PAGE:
We must change the way that science is communicated, developed and applied by changing the way we report on-going research. It is imperative that we also keep to a high intellectual level so that professionals can trust and rely on our work, but also make it simple for students to understand and integrated into their studies, giving readers an easy-to-access, online library of scientific literature that is otherwise only available to scientists and
academics. We encourage people from all backgrounds to engage with us, so that we aid in the communication of research and make it easier for those that have an interest in science, but do not have relevant training or experience, understand and develop their own goals and satisfy their curiosity or passions. The aim is to not only communicate on-going studies but to encourage people to think, analyse and engage in current events without being told how to think or shown articles that are one-sided or reviewed by non-professionals. We want to work with the many different methods of communication so that even though those who do not know much about a certain article can find the information, background and other relevant news directly on our website without needing to search for it elsewhere. Although I cannot tell you where my story begins, I can show you where it’s going.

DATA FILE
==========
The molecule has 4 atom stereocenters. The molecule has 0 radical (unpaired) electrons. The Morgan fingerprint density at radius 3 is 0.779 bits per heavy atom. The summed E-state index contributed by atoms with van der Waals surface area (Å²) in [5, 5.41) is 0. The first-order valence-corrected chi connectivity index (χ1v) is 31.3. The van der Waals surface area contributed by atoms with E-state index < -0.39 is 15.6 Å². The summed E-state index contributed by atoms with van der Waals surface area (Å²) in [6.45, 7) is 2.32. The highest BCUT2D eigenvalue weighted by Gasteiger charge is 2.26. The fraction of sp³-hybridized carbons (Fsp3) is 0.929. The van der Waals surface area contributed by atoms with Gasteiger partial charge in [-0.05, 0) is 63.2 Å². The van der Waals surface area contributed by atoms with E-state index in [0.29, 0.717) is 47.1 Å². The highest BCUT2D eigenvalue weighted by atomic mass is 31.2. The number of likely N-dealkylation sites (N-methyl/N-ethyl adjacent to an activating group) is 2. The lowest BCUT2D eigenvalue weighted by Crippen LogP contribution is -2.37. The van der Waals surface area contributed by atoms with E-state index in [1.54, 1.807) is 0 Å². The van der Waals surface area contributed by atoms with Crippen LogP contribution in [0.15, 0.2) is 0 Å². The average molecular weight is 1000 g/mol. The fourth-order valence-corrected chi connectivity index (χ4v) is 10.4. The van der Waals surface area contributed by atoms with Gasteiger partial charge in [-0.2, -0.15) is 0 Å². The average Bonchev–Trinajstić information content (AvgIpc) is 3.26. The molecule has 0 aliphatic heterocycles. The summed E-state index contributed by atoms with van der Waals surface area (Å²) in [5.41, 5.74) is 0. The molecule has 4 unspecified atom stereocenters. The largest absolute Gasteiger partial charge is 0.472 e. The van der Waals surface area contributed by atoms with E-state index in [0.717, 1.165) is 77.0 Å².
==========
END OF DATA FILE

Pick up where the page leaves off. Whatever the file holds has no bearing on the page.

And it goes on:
It’s the relationship between science and art or logic and emotion. Let’s take the genetic code for example. It serves as the collection of data passed down through generations that have been exposed to disease, mutations or other factors that can affect an organism’s biology. A given set of variables or codes that can be interpreted and transcribed into information is by far more important than simply having a lot of data. That is to say that amount of data is not proportional to the information that can be extracted from it. If we take a step backwards and think of it as an art, writers and musicians both work with a set of data, however in this case the data is represented as musical notes or letters that can be arranged into words. Musicians often captivate us because they compose their songs harmonising notes together, trying to create melodies and searching for the emotions that overpower us or expose the emotions that are absent to us. Writers do the same with their novels, working with a stockpile of words that in a certain order can relay the message they want to communicate, making every written passage unique. Although DNA is fairly conserved among us and we are all based around four key chemical structures, our data keeps being shuffled, variables that are passed down from our parents are in effect and taking into account that the decisions we make in our lives can affect our internal biology, we as individuals can be equally as unique, particularly because of how data is expressed within us.